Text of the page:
Friday, 2 December 2011

Sae deif, sae blin .....

Objective A: to examine and comment on the policy of the department
Task 1. To examine policy proposals from the UK Government and the
European Commission in Green Papers, White Papers, draft
guidance etc, and to inquire further where the Committee
considers it appropriate.
Task 2. To identify and examine areas of emerging policy, or where existing
policy is deficient, and make proposals.
Task 3. To conduct scrutiny of any published draft bill within the
Committee’s responsibilitie s.
Task 4. To examine specific output from the department expressed in
documents or other decisions.
Objective B: to examine the expenditure of the department
Task 5. To examine the expenditure plans and out-turn of the department,
its agencies and principal NDPBs.
Objective C: to examine the administration of the department
Task 6. To examine the department’s Public Service Agreements, the
associated targets and the statistical measurements employed, and
report if appropriate.1
Task 7. To monitor the work of the department’s Executive Agencies,
NDPBs, regulators and other associated public bodies.
Task 8. To scrutinise major appointments made by the department.
Task 9. To examine the implementation of legislation and major policy
Objective D: to assist the House in debate and decision
Task 10. To produce reports which are suitable for debate in the House,
including Westminster Hall, or debating committee's work and setting the agenda.

So Mr Davidson MP is sitting trousering his £15k on top of his own MP salary and expenses claims for being Chair of a Select Committee, enhancing his MP’s pension while he randomly makes up jobs for his committee to do.  Above are the House of Commons own guidelines as to how and what the Scottish Affairs Committee should be doing – the question: is it, how well, and does it reflect value for money for the Scottish tax payers who foot the bill for this committee along with the Department it is supposed to hold to account – the Scottish Office.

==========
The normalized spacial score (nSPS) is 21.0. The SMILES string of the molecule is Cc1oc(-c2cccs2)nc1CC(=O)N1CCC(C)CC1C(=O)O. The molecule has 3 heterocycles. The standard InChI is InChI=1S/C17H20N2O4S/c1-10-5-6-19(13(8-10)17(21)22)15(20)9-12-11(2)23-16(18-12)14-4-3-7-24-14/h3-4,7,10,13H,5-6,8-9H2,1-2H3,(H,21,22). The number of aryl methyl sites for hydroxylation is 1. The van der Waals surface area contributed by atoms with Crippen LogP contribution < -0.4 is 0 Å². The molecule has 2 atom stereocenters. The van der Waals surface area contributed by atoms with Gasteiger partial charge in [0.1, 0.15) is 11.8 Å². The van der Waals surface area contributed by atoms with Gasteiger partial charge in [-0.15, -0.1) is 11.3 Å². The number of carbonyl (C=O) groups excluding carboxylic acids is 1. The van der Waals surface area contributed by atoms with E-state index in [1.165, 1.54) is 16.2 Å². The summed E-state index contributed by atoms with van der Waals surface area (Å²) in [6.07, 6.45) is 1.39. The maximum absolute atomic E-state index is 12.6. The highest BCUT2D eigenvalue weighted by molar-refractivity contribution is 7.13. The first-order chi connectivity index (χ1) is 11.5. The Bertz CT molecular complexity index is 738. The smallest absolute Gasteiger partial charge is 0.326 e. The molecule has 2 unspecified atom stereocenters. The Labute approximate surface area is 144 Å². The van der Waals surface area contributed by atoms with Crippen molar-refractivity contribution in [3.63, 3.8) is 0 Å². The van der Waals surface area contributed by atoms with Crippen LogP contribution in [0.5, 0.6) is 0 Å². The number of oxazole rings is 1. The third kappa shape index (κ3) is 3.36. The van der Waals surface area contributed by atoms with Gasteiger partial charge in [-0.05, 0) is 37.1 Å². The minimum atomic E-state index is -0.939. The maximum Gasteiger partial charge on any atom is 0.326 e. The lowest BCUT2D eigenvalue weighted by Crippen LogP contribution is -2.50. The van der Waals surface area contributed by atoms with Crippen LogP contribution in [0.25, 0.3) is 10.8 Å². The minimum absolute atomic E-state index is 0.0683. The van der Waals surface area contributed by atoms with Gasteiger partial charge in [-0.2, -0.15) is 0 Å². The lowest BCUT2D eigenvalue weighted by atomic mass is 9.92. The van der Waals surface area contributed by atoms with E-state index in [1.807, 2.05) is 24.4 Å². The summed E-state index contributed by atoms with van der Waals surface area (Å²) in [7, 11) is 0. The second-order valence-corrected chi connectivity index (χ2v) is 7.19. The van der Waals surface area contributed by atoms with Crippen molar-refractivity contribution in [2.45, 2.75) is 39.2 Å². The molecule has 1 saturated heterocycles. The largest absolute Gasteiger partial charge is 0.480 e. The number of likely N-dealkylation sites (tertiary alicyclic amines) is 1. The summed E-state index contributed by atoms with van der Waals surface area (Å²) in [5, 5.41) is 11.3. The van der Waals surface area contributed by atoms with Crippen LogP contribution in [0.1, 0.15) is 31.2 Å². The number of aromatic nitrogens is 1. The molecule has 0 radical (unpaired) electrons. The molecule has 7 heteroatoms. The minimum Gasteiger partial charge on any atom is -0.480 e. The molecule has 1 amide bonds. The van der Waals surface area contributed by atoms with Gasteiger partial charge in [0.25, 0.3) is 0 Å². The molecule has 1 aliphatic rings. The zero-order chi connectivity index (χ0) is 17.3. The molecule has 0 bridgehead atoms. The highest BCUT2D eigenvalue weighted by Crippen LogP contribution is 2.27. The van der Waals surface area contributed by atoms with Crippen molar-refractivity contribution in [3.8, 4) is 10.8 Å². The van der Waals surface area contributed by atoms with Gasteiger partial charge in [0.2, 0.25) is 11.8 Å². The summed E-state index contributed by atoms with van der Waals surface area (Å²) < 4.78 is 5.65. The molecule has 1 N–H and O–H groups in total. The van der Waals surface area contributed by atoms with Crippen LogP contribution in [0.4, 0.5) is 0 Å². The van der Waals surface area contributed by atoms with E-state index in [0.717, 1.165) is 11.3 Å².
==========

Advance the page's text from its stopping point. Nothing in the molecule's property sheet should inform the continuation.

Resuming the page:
The Chair of a Select committee does not have a vote except where there is a tie but is allowed to set the agenda for the committee with in the select committee’s remit. There are regulations about the pre-release of committee reports (leaking in other words) which says it is very naughty thing to do and possibly the Speaker will put you on the naughty step for a day if you are caught. Compared with the Code of Conduct our MSP’s follow at Holyrood while in committee, Westminster is more akin to ‘Lord of the Flies’ than ‘mother of parliaments’.

Code of Conduct:
In carrying out their parliamentary and public duties, Members will be expected to observe the following general principles of conduct identified by the Committee on Standards in Public Life in its First Report as applying to holders of public office.[1] These principles will be taken into consideration when any complaint is received of breaches of the provisions in other sections of the Code.

"Selflessness:   Holders of public office should take decisions solely in terms of the public interest. They should not do so in order to gain financial or other material benefits for themselves, their family, or their friends.

Integrity:  Holders of public office should not place themselves under any financial or other obligation to outside individuals or organisations that might influence them in the performance of their official duties.

Objectivity:  In carrying out public business, including making public appointments, awarding contracts, or recommending individuals for rewards and benefits, holders of public office should make choices on merit.

Accountability:  Holders of public office are accountable for their decisions and actions to the public and must submit themselves to whatever scrutiny is appropriate to their office.